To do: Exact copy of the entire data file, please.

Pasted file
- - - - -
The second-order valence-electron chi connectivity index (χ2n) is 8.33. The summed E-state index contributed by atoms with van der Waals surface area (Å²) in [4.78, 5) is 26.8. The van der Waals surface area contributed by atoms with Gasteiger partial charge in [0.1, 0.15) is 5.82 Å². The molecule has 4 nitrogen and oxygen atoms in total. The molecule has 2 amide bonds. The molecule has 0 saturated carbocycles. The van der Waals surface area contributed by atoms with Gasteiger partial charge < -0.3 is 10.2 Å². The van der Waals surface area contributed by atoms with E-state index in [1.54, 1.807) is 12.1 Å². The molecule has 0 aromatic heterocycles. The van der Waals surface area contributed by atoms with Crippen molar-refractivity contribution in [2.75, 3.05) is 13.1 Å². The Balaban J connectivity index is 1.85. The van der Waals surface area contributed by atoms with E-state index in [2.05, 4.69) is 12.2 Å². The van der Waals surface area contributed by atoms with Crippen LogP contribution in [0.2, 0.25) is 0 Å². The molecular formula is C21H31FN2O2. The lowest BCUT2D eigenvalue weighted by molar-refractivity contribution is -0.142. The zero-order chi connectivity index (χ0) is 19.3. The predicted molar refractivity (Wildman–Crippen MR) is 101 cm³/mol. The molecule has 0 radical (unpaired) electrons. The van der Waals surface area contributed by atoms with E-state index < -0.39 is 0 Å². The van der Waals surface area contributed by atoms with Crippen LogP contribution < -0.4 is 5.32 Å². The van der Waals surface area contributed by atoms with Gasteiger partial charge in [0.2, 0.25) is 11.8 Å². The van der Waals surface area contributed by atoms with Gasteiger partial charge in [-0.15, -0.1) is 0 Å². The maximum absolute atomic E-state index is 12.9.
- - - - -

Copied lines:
The second-order valence-electron chi connectivity index (χ2n) is 8.33. The summed E-state index contributed by atoms with van der Waals surface area (Å²) in [4.78, 5) is 26.8. The van der Waals surface area contributed by atoms with Gasteiger partial charge in [0.1, 0.15) is 5.82 Å². The molecule has 4 nitrogen and oxygen atoms in total. The molecule has 2 amide bonds. The molecule has 0 saturated carbocycles. The van der Waals surface area contributed by atoms with Gasteiger partial charge < -0.3 is 10.2 Å². The van der Waals surface area contributed by atoms with E-state index in [1.54, 1.807) is 12.1 Å². The molecule has 0 aromatic heterocycles. The van der Waals surface area contributed by atoms with Crippen molar-refractivity contribution in [2.75, 3.05) is 13.1 Å². The Balaban J connectivity index is 1.85. The van der Waals surface area contributed by atoms with E-state index in [2.05, 4.69) is 12.2 Å². The van der Waals surface area contributed by atoms with Crippen LogP contribution in [0.2, 0.25) is 0 Å². The molecular formula is C21H31FN2O2. The lowest BCUT2D eigenvalue weighted by molar-refractivity contribution is -0.142. The zero-order chi connectivity index (χ0) is 19.3. The predicted molar refractivity (Wildman–Crippen MR) is 101 cm³/mol. The molecule has 0 radical (unpaired) electrons. The van der Waals surface area contributed by atoms with E-state index < -0.39 is 0 Å². The van der Waals surface area contributed by atoms with Crippen LogP contribution < -0.4 is 5.32 Å². The van der Waals surface area contributed by atoms with Gasteiger partial charge in [0.2, 0.25) is 11.8 Å². The van der Waals surface area contributed by atoms with Gasteiger partial charge in [-0.15, -0.1) is 0 Å². The maximum absolute atomic E-state index is 12.9.